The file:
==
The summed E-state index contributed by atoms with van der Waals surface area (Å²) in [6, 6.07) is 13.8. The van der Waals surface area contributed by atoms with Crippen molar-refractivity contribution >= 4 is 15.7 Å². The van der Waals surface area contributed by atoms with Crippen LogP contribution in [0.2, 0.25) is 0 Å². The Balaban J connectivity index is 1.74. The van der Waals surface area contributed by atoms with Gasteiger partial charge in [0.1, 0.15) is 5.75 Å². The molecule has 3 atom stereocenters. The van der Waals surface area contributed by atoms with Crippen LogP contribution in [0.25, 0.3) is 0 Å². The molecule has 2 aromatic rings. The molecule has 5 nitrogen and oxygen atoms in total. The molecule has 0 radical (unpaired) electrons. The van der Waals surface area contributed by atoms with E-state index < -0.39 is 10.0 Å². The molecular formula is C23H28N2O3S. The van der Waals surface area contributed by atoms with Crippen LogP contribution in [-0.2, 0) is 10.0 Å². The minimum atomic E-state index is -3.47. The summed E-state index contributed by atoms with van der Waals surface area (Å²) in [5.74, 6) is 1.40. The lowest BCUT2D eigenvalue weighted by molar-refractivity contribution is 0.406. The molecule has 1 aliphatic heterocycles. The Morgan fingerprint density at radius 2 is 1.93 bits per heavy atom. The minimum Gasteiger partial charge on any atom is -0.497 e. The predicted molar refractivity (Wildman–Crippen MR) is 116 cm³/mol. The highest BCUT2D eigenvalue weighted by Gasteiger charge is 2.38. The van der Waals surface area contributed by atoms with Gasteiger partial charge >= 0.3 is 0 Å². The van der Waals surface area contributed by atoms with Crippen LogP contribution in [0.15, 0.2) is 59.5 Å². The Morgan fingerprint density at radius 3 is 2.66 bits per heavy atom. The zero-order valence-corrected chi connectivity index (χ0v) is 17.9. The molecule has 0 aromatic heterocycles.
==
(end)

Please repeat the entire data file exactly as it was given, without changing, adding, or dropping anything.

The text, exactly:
The summed E-state index contributed by atoms with van der Waals surface area (Å²) in [6, 6.07) is 13.8. The van der Waals surface area contributed by atoms with Crippen molar-refractivity contribution >= 4 is 15.7 Å². The van der Waals surface area contributed by atoms with Crippen LogP contribution in [0.2, 0.25) is 0 Å². The Balaban J connectivity index is 1.74. The van der Waals surface area contributed by atoms with Gasteiger partial charge in [0.1, 0.15) is 5.75 Å². The molecule has 3 atom stereocenters. The van der Waals surface area contributed by atoms with Crippen LogP contribution in [0.25, 0.3) is 0 Å². The molecule has 2 aromatic rings. The molecule has 5 nitrogen and oxygen atoms in total. The molecule has 0 radical (unpaired) electrons. The van der Waals surface area contributed by atoms with E-state index < -0.39 is 10.0 Å². The molecular formula is C23H28N2O3S. The van der Waals surface area contributed by atoms with Crippen LogP contribution in [-0.2, 0) is 10.0 Å². The minimum atomic E-state index is -3.47. The summed E-state index contributed by atoms with van der Waals surface area (Å²) in [5.74, 6) is 1.40. The lowest BCUT2D eigenvalue weighted by molar-refractivity contribution is 0.406. The molecule has 1 aliphatic heterocycles. The Morgan fingerprint density at radius 2 is 1.93 bits per heavy atom. The minimum Gasteiger partial charge on any atom is -0.497 e. The predicted molar refractivity (Wildman–Crippen MR) is 116 cm³/mol. The highest BCUT2D eigenvalue weighted by Gasteiger charge is 2.38. The van der Waals surface area contributed by atoms with Gasteiger partial charge >= 0.3 is 0 Å². The van der Waals surface area contributed by atoms with Crippen LogP contribution in [0.15, 0.2) is 59.5 Å². The Morgan fingerprint density at radius 3 is 2.66 bits per heavy atom. The zero-order valence-corrected chi connectivity index (χ0v) is 17.9. The molecule has 0 aromatic heterocycles.